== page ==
Mieko Kawakami was born in Osaka in 1976. Her first break was as a singer, making her major-label debut in 2002 and going on to release three albums. Eventually she branched out into writing, first submitting poems to literary magazines and then winning the Akutagawa Prize in 2008. In 2010 she received the MEXT Award for New Artists and the Murasaki Shikibu Literary Prize for her first full-length novel Heaven.
One of John Freeman's 29 Writers to Watch
"Whimsical... Described as Haruki Murakami's "favorite young novelist," Kawakami is destined to charm Anglophone audiences as well." -- Library Journal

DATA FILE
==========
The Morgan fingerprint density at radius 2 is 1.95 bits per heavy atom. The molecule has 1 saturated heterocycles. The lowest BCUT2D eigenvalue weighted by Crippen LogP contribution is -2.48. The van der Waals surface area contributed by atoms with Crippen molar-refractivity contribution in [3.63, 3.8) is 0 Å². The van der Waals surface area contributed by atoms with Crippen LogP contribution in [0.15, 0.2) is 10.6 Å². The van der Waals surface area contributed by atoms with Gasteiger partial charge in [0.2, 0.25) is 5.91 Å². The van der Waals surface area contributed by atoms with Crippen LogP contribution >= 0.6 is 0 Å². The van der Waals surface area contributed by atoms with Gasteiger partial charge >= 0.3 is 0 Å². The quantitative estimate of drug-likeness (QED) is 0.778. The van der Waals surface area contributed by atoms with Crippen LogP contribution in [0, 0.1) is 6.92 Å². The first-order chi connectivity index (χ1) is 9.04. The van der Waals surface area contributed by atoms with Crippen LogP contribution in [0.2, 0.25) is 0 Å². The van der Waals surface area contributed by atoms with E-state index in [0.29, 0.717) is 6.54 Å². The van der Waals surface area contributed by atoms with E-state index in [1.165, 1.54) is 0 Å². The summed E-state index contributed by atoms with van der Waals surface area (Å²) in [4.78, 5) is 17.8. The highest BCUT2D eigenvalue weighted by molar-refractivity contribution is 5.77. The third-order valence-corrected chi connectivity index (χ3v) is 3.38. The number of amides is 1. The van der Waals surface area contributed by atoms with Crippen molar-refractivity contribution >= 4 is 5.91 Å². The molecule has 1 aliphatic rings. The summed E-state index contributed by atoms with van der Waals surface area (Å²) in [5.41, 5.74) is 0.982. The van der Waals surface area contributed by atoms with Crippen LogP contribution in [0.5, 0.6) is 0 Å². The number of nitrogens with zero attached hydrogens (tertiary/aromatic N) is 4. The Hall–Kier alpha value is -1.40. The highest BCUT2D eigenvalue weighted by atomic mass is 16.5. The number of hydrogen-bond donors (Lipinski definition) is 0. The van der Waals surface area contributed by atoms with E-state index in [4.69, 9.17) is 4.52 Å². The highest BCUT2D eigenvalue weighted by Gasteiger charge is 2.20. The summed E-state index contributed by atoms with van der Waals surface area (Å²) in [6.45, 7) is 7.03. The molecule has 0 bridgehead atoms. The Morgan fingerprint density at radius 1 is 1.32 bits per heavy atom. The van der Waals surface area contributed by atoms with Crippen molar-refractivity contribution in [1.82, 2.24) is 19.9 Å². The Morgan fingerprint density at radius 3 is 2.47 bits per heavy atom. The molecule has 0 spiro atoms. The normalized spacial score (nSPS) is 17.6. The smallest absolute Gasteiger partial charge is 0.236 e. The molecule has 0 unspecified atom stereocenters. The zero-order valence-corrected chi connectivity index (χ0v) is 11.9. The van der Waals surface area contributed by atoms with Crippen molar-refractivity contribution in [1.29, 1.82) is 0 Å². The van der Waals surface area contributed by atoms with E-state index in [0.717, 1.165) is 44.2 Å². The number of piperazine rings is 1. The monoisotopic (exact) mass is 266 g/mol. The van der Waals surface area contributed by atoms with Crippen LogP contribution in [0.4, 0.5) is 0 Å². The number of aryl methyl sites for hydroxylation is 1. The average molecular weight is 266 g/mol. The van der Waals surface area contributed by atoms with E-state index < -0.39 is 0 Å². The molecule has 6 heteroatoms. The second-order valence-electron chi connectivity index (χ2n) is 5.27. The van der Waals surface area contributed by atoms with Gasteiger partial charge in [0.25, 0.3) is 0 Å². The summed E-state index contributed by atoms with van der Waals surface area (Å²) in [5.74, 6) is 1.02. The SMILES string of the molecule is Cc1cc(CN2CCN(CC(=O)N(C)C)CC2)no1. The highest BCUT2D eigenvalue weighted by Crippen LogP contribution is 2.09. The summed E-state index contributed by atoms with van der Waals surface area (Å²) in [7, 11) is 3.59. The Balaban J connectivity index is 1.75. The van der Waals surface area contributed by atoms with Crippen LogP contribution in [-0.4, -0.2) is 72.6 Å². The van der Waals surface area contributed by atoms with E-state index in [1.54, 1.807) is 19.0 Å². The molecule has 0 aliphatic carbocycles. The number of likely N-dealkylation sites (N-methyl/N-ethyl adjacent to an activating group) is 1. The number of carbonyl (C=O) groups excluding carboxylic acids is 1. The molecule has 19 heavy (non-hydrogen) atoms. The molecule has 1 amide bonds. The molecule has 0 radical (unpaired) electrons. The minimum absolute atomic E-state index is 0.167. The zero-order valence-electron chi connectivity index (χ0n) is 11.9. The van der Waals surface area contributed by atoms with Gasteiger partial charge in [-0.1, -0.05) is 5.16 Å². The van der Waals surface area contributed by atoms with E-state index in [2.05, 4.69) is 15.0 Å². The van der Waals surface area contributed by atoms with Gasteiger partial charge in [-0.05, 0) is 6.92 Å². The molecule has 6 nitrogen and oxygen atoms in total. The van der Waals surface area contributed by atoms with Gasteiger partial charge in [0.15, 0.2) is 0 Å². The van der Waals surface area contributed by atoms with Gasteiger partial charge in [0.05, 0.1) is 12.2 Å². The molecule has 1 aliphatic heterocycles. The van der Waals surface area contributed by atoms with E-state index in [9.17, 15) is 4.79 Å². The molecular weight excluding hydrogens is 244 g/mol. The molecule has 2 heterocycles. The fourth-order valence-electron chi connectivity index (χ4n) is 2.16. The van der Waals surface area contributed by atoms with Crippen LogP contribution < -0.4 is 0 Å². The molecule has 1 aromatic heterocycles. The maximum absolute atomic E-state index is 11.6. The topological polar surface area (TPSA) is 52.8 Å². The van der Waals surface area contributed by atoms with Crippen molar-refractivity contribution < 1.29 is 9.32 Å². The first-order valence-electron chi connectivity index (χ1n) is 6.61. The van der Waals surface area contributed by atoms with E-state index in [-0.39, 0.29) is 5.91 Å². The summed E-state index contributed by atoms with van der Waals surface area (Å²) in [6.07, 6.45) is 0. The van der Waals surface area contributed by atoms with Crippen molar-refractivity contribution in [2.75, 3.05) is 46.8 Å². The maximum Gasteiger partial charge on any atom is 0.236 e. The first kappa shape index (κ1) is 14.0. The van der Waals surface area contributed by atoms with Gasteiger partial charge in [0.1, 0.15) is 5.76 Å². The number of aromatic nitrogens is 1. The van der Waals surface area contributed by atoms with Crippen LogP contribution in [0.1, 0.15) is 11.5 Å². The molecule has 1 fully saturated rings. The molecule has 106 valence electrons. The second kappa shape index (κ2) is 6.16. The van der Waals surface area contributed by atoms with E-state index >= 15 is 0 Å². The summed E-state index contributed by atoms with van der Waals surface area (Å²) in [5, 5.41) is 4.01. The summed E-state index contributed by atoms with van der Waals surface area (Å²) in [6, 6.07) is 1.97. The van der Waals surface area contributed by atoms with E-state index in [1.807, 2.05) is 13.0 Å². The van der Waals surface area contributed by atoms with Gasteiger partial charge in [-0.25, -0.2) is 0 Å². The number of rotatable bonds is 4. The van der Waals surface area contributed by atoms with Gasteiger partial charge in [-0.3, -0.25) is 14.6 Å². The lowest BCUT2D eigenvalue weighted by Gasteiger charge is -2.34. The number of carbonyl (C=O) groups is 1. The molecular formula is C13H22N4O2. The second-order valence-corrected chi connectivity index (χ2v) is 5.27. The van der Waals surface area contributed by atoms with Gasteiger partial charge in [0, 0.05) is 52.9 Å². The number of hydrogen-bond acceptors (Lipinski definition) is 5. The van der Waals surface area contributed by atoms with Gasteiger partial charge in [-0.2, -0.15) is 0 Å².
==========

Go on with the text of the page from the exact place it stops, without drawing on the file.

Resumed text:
"Mieko Kawakami is a master of the novella. . . A moving and surprisingly funny tale of growing up and learning how to lose, it is no overstatement to assert that Ms Ice Sandwich is Mieko Kawakami at her very best. . . Very highly recommended." -- Midwest Book Review "Delightful... Kawakami's dialogue, fluidly rendered into English by Louise Heal Kawai, captures beautifully and with great humor the eager dynamism of a child's mind." -- World Literature Today "A subtle and endearing novella with a sweet sense of humor. Kawakami touches on loss, societal perceptions, first loves and new beginnings through the eyes of a grade-school boy and his relationships with the women closest to him." --Sara S., Vroman's Bookstores "A touching novella. . . Poignant." -- Culture Trip "Easily digestible...a book that ultimately lives longer in the memory than the hour or so it takes to read." -- Financial Times "Among many other awards, Haruki Murakami listed Mieko Kawakami as his favorite young writer, so you're obviously going to want to snatch up Ms. Ice Sandwich, her first book translated into English. This is a lovely coming-of-age story about a boy who becomes obsessed with a woman who sells sandwiches." -- Bustle "In Louise Heal Kawai's translation, the novella is a wonderful example of the power of narrative voice." -- Japan Times "Reading this quirky coming of age novella was one of the best hours I've spent in sometime." -- The Word's Shortlist (blog) "Haruki Murakami's favourite young writer. . . a funny, touching story." -- A Life in Books